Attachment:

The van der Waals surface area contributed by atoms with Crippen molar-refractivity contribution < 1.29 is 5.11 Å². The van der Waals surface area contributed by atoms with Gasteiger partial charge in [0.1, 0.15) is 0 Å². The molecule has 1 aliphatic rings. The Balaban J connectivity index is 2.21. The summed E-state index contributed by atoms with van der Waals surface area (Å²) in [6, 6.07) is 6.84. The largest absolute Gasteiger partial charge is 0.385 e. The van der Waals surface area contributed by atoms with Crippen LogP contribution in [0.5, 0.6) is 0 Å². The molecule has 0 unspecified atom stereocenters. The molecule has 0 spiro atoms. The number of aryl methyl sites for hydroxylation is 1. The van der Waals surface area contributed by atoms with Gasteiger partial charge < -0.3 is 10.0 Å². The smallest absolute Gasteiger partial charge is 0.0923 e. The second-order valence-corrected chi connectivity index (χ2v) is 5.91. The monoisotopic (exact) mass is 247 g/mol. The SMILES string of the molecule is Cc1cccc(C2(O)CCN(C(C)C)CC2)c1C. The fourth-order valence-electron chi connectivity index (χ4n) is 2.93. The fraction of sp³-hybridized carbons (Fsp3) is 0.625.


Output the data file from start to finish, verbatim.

The van der Waals surface area contributed by atoms with Crippen molar-refractivity contribution < 1.29 is 5.11 Å². The van der Waals surface area contributed by atoms with Gasteiger partial charge in [0.1, 0.15) is 0 Å². The molecule has 1 aliphatic rings. The Balaban J connectivity index is 2.21. The summed E-state index contributed by atoms with van der Waals surface area (Å²) in [6, 6.07) is 6.84. The largest absolute Gasteiger partial charge is 0.385 e. The van der Waals surface area contributed by atoms with Crippen LogP contribution in [0.5, 0.6) is 0 Å². The molecule has 0 unspecified atom stereocenters. The molecule has 0 spiro atoms. The number of aryl methyl sites for hydroxylation is 1. The van der Waals surface area contributed by atoms with Gasteiger partial charge < -0.3 is 10.0 Å². The smallest absolute Gasteiger partial charge is 0.0923 e. The second-order valence-corrected chi connectivity index (χ2v) is 5.91. The monoisotopic (exact) mass is 247 g/mol. The SMILES string of the molecule is Cc1cccc(C2(O)CCN(C(C)C)CC2)c1C. The fourth-order valence-electron chi connectivity index (χ4n) is 2.93. The fraction of sp³-hybridized carbons (Fsp3) is 0.625.